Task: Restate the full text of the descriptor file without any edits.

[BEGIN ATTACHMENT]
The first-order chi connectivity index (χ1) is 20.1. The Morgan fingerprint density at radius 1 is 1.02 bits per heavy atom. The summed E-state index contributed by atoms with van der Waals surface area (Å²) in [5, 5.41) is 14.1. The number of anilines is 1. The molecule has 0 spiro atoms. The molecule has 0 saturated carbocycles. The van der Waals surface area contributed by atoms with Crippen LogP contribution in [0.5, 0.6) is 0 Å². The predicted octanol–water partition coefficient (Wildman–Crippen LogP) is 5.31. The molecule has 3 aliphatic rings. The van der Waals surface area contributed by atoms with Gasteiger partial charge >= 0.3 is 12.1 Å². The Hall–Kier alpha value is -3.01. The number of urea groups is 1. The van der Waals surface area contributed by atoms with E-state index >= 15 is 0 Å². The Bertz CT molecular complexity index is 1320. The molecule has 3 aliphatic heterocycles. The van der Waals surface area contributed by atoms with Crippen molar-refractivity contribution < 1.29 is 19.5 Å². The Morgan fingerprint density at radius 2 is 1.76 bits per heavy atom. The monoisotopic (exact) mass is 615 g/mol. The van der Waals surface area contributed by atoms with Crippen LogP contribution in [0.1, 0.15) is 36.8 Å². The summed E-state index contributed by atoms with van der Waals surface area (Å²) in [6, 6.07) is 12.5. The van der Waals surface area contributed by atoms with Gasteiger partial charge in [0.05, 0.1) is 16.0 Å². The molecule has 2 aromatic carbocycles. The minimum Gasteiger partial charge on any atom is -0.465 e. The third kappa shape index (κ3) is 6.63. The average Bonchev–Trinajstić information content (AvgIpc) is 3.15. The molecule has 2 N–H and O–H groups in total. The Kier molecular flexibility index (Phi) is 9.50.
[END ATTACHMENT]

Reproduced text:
The first-order chi connectivity index (χ1) is 20.1. The Morgan fingerprint density at radius 1 is 1.02 bits per heavy atom. The summed E-state index contributed by atoms with van der Waals surface area (Å²) in [5, 5.41) is 14.1. The number of anilines is 1. The molecule has 0 spiro atoms. The molecule has 0 saturated carbocycles. The van der Waals surface area contributed by atoms with Crippen LogP contribution in [0.5, 0.6) is 0 Å². The predicted octanol–water partition coefficient (Wildman–Crippen LogP) is 5.31. The molecule has 3 aliphatic rings. The van der Waals surface area contributed by atoms with Gasteiger partial charge >= 0.3 is 12.1 Å². The Hall–Kier alpha value is -3.01. The number of urea groups is 1. The van der Waals surface area contributed by atoms with E-state index >= 15 is 0 Å². The Bertz CT molecular complexity index is 1320. The molecule has 3 aliphatic heterocycles. The van der Waals surface area contributed by atoms with Crippen molar-refractivity contribution < 1.29 is 19.5 Å². The Morgan fingerprint density at radius 2 is 1.76 bits per heavy atom. The monoisotopic (exact) mass is 615 g/mol. The van der Waals surface area contributed by atoms with Crippen LogP contribution in [0.1, 0.15) is 36.8 Å². The summed E-state index contributed by atoms with van der Waals surface area (Å²) in [6, 6.07) is 12.5. The van der Waals surface area contributed by atoms with Gasteiger partial charge in [0.05, 0.1) is 16.0 Å². The molecule has 2 aromatic carbocycles. The minimum Gasteiger partial charge on any atom is -0.465 e. The third kappa shape index (κ3) is 6.63. The average Bonchev–Trinajstić information content (AvgIpc) is 3.15. The molecule has 2 N–H and O–H groups in total. The Kier molecular flexibility index (Phi) is 9.50.